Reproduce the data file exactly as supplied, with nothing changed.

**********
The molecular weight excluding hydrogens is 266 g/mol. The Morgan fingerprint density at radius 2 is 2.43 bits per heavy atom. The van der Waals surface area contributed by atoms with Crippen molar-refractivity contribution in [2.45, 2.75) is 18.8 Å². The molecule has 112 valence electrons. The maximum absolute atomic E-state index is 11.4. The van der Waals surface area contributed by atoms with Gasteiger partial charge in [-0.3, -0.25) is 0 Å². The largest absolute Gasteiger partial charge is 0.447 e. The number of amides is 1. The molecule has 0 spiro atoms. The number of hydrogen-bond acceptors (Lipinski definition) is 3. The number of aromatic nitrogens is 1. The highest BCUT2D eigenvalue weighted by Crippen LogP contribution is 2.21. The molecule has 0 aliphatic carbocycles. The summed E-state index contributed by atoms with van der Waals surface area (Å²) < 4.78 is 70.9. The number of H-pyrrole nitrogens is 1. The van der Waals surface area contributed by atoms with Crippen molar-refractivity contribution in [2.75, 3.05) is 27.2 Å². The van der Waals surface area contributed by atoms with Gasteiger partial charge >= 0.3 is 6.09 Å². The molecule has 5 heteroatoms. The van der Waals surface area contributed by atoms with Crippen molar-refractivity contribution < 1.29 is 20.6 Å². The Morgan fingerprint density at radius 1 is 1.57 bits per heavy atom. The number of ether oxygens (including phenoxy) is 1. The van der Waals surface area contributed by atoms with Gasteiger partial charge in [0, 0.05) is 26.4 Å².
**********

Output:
The molecular weight excluding hydrogens is 266 g/mol. The Morgan fingerprint density at radius 2 is 2.43 bits per heavy atom. The van der Waals surface area contributed by atoms with Crippen molar-refractivity contribution in [2.45, 2.75) is 18.8 Å². The molecule has 112 valence electrons. The maximum absolute atomic E-state index is 11.4. The van der Waals surface area contributed by atoms with Gasteiger partial charge in [-0.3, -0.25) is 0 Å². The largest absolute Gasteiger partial charge is 0.447 e. The number of amides is 1. The molecule has 0 spiro atoms. The number of hydrogen-bond acceptors (Lipinski definition) is 3. The number of aromatic nitrogens is 1. The highest BCUT2D eigenvalue weighted by Crippen LogP contribution is 2.21. The molecule has 0 aliphatic carbocycles. The summed E-state index contributed by atoms with van der Waals surface area (Å²) < 4.78 is 70.9. The number of H-pyrrole nitrogens is 1. The van der Waals surface area contributed by atoms with Crippen molar-refractivity contribution in [2.75, 3.05) is 27.2 Å². The van der Waals surface area contributed by atoms with Gasteiger partial charge >= 0.3 is 6.09 Å². The molecule has 5 heteroatoms. The van der Waals surface area contributed by atoms with Crippen molar-refractivity contribution < 1.29 is 20.6 Å². The Morgan fingerprint density at radius 1 is 1.57 bits per heavy atom. The number of ether oxygens (including phenoxy) is 1. The van der Waals surface area contributed by atoms with Gasteiger partial charge in [0, 0.05) is 26.4 Å².